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With political will, we could stop the mass atrocities in Myanmar

Lieutenant-General Roméo Dallaire (retired) is the founder of the Roméo Dallaire Child Soldiers Initiative. Dr. Shelly Whitman is the executive director of the Roméo Dallaire Child Soldiers Initiative.

The fields of Myanmar are once again awash with the blood of civilians, its skies clouded with the smoke of burning villages. The international community knew this was going to happen long before, but it took no action in the face of clear warning signs.

Since late August, the state army of Myanmar – the Tatmadaw – and aligned vigilante groups have undertaken mass atrocities against the Muslim minority Rohingya, who primarily live in Rakhine State. The impact of this campaign of violence is staggering.

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More than 400,000 Rohingya have fled to Bangladesh for safety in the past weeks, 230,000 of whom are children. Characterized by scorched earth tactics, the systematic campaign of brutal violence will have effects on the Rohingya for generations to come.

While voices of outrage and condemnation have been rightly raised by the international community, such a campaign of ethnic cleansing has been predictable for at least the past five years and fits in with the Tatmadaw's penchant for flagrantly violating international law. This is especially clear when it comes to the rights of children, mirroring a pattern we have seen before in mass atrocities committed in Syria, Rwanda, South Sudan and elsewhere.

Rohingya refugees have told reporters and human rights groups horrifying tales of soldiers and vigilantes targeting children, shooting, burning, raping and maiming them.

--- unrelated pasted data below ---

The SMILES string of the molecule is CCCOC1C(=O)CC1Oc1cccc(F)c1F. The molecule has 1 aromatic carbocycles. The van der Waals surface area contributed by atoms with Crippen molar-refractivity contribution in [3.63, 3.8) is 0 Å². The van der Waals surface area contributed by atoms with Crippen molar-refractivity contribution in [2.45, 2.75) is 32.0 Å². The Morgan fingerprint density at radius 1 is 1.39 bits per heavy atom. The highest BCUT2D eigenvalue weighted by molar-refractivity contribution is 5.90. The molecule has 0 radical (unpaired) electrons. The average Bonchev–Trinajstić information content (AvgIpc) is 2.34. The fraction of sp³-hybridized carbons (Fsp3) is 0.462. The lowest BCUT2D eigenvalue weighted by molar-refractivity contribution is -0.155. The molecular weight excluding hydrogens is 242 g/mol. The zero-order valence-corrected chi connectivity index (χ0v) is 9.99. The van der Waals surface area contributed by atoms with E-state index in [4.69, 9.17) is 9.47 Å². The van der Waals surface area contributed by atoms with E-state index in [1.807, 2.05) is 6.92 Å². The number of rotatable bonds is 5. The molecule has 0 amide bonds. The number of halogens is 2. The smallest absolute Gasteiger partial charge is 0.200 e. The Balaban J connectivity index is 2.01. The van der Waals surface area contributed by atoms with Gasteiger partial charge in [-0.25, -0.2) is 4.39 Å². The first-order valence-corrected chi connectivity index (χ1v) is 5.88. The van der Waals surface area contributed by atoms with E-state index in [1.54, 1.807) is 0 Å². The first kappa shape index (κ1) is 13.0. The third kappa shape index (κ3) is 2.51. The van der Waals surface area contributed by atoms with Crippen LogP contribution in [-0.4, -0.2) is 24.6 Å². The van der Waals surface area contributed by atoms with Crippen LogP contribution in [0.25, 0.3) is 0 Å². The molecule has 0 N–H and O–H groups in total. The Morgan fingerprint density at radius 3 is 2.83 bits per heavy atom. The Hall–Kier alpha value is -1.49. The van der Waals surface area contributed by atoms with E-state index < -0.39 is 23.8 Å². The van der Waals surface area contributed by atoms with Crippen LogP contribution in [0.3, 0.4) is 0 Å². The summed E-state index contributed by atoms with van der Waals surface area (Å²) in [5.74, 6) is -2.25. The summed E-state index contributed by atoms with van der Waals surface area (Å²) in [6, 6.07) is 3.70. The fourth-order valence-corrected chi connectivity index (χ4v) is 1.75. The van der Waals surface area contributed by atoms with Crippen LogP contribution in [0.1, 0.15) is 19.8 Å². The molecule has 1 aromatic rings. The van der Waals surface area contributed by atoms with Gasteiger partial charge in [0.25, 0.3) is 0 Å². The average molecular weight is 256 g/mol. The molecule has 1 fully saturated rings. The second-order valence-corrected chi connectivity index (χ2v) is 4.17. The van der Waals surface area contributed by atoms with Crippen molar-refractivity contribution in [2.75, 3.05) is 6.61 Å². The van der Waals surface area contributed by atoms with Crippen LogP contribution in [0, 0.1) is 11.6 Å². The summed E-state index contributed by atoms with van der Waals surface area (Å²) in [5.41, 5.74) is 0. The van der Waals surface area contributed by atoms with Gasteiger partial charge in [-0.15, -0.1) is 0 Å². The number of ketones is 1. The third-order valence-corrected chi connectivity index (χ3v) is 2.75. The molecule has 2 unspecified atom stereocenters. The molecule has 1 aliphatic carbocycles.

Children may also be among the perpetrators of the violence, given Myanmar's record: It is a persistent perpetrator of violence against children, listed by the UN Special Representative of the Secretary-General for Children and Armed Conflict for committing grave abuses against children for many years. The Tatmadaw is one of only seven state armed forces listed for the recruitment and use of children.

When a government is willing to use children in their security forces and perpetrate grave crimes against the youngest members of its society, we should not be surprised that they are willing to perpetrate crimes against humanity in full view of the international community.

The world has a deficit of political will to confront mass atrocities, not a lack of knowledge.

The early warning indicators of mass atrocity in Myanmar have been clear and thoroughly reported on for years.

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Human Rights Watch has just released a report describing the current violence in Rakhine as crimes against humanity. They reached the same conclusion with previous violence there in 2016 and 2012. For years, extremists have inflamed the populace with hate speech directed at the Rohingya, leading to outbreaks of mob violence. The Rohingya were intentionally denied citizenship under a 1982 law. None of these actions are new or hidden.

Yet the international community has once more failed to take sufficient action in light of overwhelming evidence.

How do we create the necessary political will in the face of multiple ongoing crises, overburdened international institutions, and a checkered history of humanitarian intervention? By putting children's rights up front in the peace and security agenda, we can open up new avenues for co-operation, diplomacy and action. Protecting children is often a concern that can transcend intractable political differences and demonstrate to opposing sides that they do have some common ground to work from.

The Convention on the Rights of the Child is the most-ratified international convention in history. Key UN Security Council resolutions such as 1612 and 2250 have been unanimously passed in an era of deadlock between the permanent members. Such examples demonstrate that such a strategy can work.

If the international community prioritizes children's rights in addressing the situation in Myanmar, it has an opportunity to decrease the violence currently being directed at children and begin reversing the dire situation on the ground, which five years of political reforms have failed to achieve.

Amidst so much tragedy and suffering, urgent action is needed. While we still must urgently work to end the abuses perpetrated by the Tatmadaw and bring those responsible to justice, we must take stock of our collective failure to prevent mass atrocities and press for the will and capability to ensure it is really never again, not once again.

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